Last night I had the honor to listen to Evgeny Kissin playing the piano in the Hong Kong Cultural Center. HKU arranged for three rows on the stage, and I was lucky enough to sit just a couple of steps away from Kissin.
The program was as follows:
Études d’exécution transcendante No. 9 “Ricordanza”
Sonata in B minor
Harmonies poétiques et religieuses: Funerailles
Années de pèlerinage, Première année: Suisse- Vallée d’Obermann
Années de Pèlerinage, Deuxième Année, Itali, Venezia e Napoli – Gondoliera, Canzone, Tarantella
I am not a professional pianist, but I do feel the inner strength and intense emotion that Kissin carries with him when he plays the piano. He often breathed loud enough that I could hear it clearly. This happened a lot when he was playing the Sonata in B minor. This piece is rather peculiar. To me, it seems very unorganized. When he played the strongest notes, he was really using all the strength in him, a power great enough that I could even feel it.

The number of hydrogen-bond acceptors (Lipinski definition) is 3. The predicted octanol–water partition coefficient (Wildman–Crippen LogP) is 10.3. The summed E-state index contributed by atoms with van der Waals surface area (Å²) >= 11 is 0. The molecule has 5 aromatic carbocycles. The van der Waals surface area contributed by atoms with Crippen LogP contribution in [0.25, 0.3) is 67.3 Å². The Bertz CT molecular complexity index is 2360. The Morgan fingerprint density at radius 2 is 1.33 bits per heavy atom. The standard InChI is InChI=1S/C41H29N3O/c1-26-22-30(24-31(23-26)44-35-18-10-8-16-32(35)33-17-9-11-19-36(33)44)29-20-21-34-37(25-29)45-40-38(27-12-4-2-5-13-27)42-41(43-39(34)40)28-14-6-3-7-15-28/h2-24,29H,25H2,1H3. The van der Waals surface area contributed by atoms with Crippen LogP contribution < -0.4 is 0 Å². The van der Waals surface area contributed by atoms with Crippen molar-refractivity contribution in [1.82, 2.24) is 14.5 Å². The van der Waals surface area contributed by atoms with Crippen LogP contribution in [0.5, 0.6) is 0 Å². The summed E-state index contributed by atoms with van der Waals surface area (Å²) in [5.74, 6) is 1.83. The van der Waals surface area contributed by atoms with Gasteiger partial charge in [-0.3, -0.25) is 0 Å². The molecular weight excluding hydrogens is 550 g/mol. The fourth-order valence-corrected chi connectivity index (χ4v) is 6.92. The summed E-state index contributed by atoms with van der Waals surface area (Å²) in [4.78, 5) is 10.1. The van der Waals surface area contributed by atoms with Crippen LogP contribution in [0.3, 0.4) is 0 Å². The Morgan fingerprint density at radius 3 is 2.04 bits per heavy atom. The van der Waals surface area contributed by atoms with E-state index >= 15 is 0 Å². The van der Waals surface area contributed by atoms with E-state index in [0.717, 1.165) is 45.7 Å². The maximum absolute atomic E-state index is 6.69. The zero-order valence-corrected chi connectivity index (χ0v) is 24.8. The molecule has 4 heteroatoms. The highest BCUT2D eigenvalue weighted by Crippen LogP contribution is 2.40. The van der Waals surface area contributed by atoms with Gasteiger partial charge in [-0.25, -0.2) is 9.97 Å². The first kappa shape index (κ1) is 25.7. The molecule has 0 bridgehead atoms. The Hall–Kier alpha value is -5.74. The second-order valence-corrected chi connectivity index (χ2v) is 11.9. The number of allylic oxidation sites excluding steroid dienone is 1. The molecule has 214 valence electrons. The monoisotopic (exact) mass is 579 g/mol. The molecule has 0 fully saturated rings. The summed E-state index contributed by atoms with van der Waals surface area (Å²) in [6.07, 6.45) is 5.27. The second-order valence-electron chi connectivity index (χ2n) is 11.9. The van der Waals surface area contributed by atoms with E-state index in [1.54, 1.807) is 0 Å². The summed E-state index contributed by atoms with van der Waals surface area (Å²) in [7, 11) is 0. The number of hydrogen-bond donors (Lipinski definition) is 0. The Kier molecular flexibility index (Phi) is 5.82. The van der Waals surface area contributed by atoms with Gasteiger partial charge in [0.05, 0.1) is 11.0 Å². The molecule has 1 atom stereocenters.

My favorite one among the program was “Ricordanza”. The way he played it reminds me of the Chinese instrument, Guzheng. He played it coherently, like a deep breath. The melody was flowing, like a stream into your heart.
Funerailles was amazing as well. There was one part of it where the melody was quite simple yet expressive. I can feel the heavy steps of the people, and the sadness they carry. I could picture the melody: a group of people was saying farewell to the deceased, on an empty piece of land. They were walking together, but didn’t say a word. That was precisely what I felt when my grandmother passed away. Silence, and deep sadness. Kissin moved his fingers between the deep heavy notes and lighter ones, gentle but with strength.
Music is a universal language. Great musicians must always immerse themselves into their music before they can bring the audience into the wonderland of music. Kissin is a good example.